10 Tips For Better Sleep To Boost Your Glow

Since giving birth in May I’ve not had a single night of solid 8 hours of sleep. And I know I’m not alone in falling short on the sleep cycle. 

Whether you are a busy Mom in need of some sleep hacks, a light sleeper, or suffering from a bout of stress related insomnia, I’ve got some tips for drifting off easily and staying asleep in this 7 Day Glow podcast episode.

How’s your sleep?

Do you sleep in fits and starts or do you get a straight eight hours? Do you drift off easily or toss and turn? Or perhaps you are like me, with a little one that doesn’t sleep through the night yet.

Because of the pandemic and its related stress, more people than ever are fighting a serious bedtime battle. There’s even a name for it - “Coronasomnia”. I don’t think this is surprising news to any of us. Who hasn’t suffered some sleepless nights recently?.... Or maybe even many sleepless nights? 

Upturned lives and health restrictions with seemingly no end in sight has us all wondering about uncertain futures. And all of this translates into worry and stress that can take a serious toll on our sleep.

Getting a solid night’s sleep is important to our overall physical and mental health. Studies have linked insufficient sleep to increased risk of obesity by 89% in children and 55% in adults. Other studies have shown that getting less than seven to eight hours of sleep per night increases your risk of developing heart disease and type 2 diabetes.

Research supports that experiencing poor sleep has an immediate effect on our hormones, brain function, and physical performance. We all experience a poor night of sleep from time to time, but when sleeping poorly becomes the norm it can have a significant impact on weight gain and disease increase.

Ten Tips for Better Beauty Sleep:

Number One: Keep your circadian rhythm on track with natural sunlight or bright light during the day. Bright daytime light helps improve your daytime energy and improves your sleep length and quality. Studies have shown that in people with insomnia, increasing their daytime exposure to bright light reduced the time it took for them to fall asleep by 83 percent.

Shoot for daily natural sunlight exposure, such as a walk after lunch. If that’s just not possible invest in an artificial bright light therapy lamp. You want 10,000 lux for at least 20 min a day shortly after waking up. I keep mine on the dining room table and have it on while I eat breakfast.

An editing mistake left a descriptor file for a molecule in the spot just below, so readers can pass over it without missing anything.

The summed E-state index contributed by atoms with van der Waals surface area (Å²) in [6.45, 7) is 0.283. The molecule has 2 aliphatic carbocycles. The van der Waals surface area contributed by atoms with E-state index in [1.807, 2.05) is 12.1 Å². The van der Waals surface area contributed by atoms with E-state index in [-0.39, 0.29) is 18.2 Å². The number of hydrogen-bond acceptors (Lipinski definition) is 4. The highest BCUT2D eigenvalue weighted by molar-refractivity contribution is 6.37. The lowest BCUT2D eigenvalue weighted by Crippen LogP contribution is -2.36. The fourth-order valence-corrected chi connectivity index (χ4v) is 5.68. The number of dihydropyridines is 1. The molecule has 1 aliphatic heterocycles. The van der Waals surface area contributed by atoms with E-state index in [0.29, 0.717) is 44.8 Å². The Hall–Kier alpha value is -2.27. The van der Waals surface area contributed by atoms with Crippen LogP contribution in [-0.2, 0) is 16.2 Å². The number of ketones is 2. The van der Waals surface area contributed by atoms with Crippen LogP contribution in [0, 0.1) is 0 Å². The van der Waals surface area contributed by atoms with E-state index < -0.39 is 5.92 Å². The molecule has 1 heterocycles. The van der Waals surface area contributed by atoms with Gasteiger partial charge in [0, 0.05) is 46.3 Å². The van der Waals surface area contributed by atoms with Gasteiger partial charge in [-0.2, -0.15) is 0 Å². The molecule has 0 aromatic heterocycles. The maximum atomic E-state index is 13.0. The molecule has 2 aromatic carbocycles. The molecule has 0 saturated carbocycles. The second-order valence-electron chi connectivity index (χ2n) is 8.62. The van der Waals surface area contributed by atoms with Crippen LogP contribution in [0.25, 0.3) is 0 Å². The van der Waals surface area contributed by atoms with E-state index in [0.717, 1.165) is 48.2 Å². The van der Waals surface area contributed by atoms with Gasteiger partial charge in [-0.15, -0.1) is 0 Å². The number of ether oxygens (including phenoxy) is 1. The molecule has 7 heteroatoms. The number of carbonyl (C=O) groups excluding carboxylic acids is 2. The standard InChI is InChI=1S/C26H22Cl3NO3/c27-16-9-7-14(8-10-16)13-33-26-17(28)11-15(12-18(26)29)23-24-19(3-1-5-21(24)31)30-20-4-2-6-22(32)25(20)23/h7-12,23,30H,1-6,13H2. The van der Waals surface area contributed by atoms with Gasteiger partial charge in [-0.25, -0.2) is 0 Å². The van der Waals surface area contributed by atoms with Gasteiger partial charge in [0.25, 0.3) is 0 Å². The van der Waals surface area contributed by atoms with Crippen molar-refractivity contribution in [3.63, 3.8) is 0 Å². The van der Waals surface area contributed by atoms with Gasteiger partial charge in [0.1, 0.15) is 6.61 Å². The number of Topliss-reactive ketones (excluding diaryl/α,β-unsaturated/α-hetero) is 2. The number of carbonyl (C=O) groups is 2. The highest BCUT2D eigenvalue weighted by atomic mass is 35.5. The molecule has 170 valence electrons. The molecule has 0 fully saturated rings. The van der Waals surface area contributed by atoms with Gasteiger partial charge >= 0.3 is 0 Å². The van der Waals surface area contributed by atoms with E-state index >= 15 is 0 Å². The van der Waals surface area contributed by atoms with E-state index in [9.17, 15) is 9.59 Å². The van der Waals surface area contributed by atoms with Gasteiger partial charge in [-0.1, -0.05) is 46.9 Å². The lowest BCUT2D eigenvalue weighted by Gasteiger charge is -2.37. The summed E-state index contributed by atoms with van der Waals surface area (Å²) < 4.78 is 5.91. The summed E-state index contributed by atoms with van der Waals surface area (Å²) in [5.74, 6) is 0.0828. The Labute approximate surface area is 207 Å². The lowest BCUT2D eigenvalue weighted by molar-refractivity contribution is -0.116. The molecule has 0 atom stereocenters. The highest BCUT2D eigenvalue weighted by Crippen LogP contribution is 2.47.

While bright daytime light helps regulate your circadian rhythm, nighttime light exposure can have the opposite effect. Nighttime light actually tricks your brain into thinking it's still daytime. This impacts your hormones, like melatonin, which help you relax so you can get deep sleep.

Number Two: Blue light - the light that comes from our electronics like computer screens and smartphones - is a real issue for nighttime light. To help reduce blue light exposure stop watching tv, scrolling thru social media on your phone and turn down bright lights two hours before bedtime.

Ooooo...I can hear you crying out “WHAT? I can’t do that!” Okay, okay...here are some other options.

You can wear blue light glasses that work to block blue light or you can download an app to filter blue light emission from your phone and computer screen. Most of these come with settings to control what time of day it turns on and off. I’ve included links to the ones I use here:

1. Automatically adjust your computer screen: f.lux at https://justgetflux.com/
2. For your phone: Twilight at https://play.google.com/store/apps/details?id=com.urbandroid.lux

Number Three: Be mindful of what you eat when. Avoid eating late at night as it can affect your sleep quality and the release of sleep regulating hormones. Try not to eat anything for 2 hours before your bedtime.

Obviously, caffeine late in the day is a bad idea if you are having trouble drifting off to sleep at night. If you are craving coffee late in the day stick to decaf and opt for caffeine free pop. I cut off my caffeine intake at 2pm.